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5 ways for tutors to spot reading and spelling challenges in young learners: part 1

Updated: Oct 14, 2022

As a parent, teacher or private tutor, how can you spot literacy difficulties in those children who have started school and are having their first reading and writing lessons? What exactly are they doing that alerts teachers, and and parents and tutors that learning to read and write isn’t going as smoothly as it could be?

1. slow progress

All children in class get exactly the same teaching but some children will forget what they have learned, or will need frequent refreshers to help them remember it. It’s when teachers get that feeling of “it’s just not sticking”. Specifically, that starts right at the beginning when letters and their matching sounds are taught in phonics lessons. It’s when a child sees a letter but can’t remember the sound it makes, even though it has been taught and revised and is obvious for most of the others in the class. Private tutoring is really helpful to consolidate learning and get that extra practice.

2. difficulty reading short words

Once the letter-sound combinations have been taught (phonics), children move onto the simplest three letter words that sound like the letters in them: words like cat, dog, rat, etc. These are CVC (consonant-vowel-consonant) words. The very first step is sounding them out: c-a-t says cat. Children on the dyslexia spectrum may have trouble with this. They may only remember the last sound, so they will say a word that begins with t if they are trying to read cat. Or the sounds look meaningless to them and they don’t know where to begin. What skilled readers will do is sound out the word once or twice and then read it automatically. Reading automatically means they don’t need to sound it out ever again. If a child has to sound out a word for longer than most other learners in order to read it, that could be an indication of difficulties on the dyslexia spectrum. It means that reading isn’t becoming automatic - and exactly what skilled readers are is automatic readers.

3. flipping letters when writing

Flipping letters is normal for almost all learners at the beginning of learning to write. Even though it’s popularly the most well-known sign of dyslexia, flipping letters doesn’t necessarily mean a young learner is dyslexic. The concern is when it goes on for a long time, when other learners have grown out of letter-flipping, especially if there has been letter-formation training and handwriting training. Handwriting training - especially training joined-up writing - is a really helpful skill for dyslexics. That’s because joined-up writing develops muscle memory which is automatic, so writing words correctly becomes more automatic, like riding a bike.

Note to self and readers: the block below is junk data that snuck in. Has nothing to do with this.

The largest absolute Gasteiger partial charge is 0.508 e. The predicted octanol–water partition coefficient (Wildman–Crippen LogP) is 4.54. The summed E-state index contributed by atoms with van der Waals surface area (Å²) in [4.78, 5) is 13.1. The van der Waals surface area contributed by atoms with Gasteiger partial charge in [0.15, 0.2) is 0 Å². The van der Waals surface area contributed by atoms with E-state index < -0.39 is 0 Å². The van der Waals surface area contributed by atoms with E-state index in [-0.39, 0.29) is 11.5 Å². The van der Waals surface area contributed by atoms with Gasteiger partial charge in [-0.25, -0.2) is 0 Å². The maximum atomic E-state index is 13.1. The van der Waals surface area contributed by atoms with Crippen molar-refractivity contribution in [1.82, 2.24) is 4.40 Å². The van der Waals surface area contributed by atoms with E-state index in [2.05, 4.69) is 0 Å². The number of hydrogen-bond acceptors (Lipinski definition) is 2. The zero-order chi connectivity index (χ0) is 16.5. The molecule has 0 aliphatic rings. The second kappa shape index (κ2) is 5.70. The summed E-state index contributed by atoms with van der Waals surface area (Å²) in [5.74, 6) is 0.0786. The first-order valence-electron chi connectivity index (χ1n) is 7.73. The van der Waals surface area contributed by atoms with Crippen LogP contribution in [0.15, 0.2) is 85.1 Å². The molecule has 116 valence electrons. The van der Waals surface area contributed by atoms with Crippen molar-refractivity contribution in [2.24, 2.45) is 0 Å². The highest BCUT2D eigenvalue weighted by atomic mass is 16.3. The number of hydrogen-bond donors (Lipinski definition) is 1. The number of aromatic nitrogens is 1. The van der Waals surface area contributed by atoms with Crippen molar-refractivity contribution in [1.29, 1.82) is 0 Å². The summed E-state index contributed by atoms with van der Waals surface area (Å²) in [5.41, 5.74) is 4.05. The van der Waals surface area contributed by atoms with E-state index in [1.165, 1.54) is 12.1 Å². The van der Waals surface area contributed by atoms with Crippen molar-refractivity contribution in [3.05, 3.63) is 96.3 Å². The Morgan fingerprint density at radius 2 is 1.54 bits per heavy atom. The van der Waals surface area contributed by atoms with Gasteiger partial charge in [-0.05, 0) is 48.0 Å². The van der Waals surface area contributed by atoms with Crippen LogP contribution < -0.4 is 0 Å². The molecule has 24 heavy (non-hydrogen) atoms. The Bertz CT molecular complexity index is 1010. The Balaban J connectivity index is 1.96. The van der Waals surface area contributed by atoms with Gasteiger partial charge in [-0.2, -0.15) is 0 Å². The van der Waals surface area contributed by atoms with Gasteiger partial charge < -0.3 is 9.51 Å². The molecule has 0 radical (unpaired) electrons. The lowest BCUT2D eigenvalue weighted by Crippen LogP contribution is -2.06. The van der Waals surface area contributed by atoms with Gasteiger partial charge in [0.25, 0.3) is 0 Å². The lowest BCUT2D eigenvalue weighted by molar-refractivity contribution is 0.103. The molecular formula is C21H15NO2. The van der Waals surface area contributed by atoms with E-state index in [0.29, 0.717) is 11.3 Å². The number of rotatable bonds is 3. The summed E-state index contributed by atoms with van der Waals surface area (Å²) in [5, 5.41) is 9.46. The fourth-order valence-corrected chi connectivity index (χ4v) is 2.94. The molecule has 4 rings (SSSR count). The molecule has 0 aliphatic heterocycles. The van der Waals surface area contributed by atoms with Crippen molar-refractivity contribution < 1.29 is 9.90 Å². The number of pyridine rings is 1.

4. difficulty writing short words

This is something you see in two different ways. The first is not knowing where to begin - when learners really are unable to link letters and sounds. So if there is a picture of a dog and the young learner’s attempt to write dog comes out as something like mp, or some other random group of letters, this is a sign that dyslexia could be the cause.

Secondly, very erratic and inconsistent mistakes is a strong clue that a learner is likely to be dyslexic. It’s when learners write the same simple word very many different ways, so there is no predictability to how they write, that is a strong clue that it could be dyslexia. On the other hand, mistakes that you can read and recognise - like kat (cat) and kaic (cake) are the very best kinds of mistakes to make and show the learner has a sophisticated understanding of spelling patterns, but just needs a bit more practice. There’s nothing dyslexic about those kinds of mistakes.

5. rules don’t work

Dyslexic learners don’t do well with rule-based spelling instruction because rules are often too abstract for dyslexic brains. Rules like the “magic e” rule are very often not helpful to dyslexic learners. This is where specialized teaching comes into its own for dyslexic learners because it moves them away from rule-based literacy learning to a more tailored approach that creates understanding through making meaning, not just following rules. What you see with dyslexics learners, even the youngest ones, is that they either over-apply a spelling rule to where it has no place, or they make up their own rules and follow those.

Come back next week for part two of this blog on how to spot literacy difficulties in young learners.

Questions or comments? Leave them below and I will get back to you!

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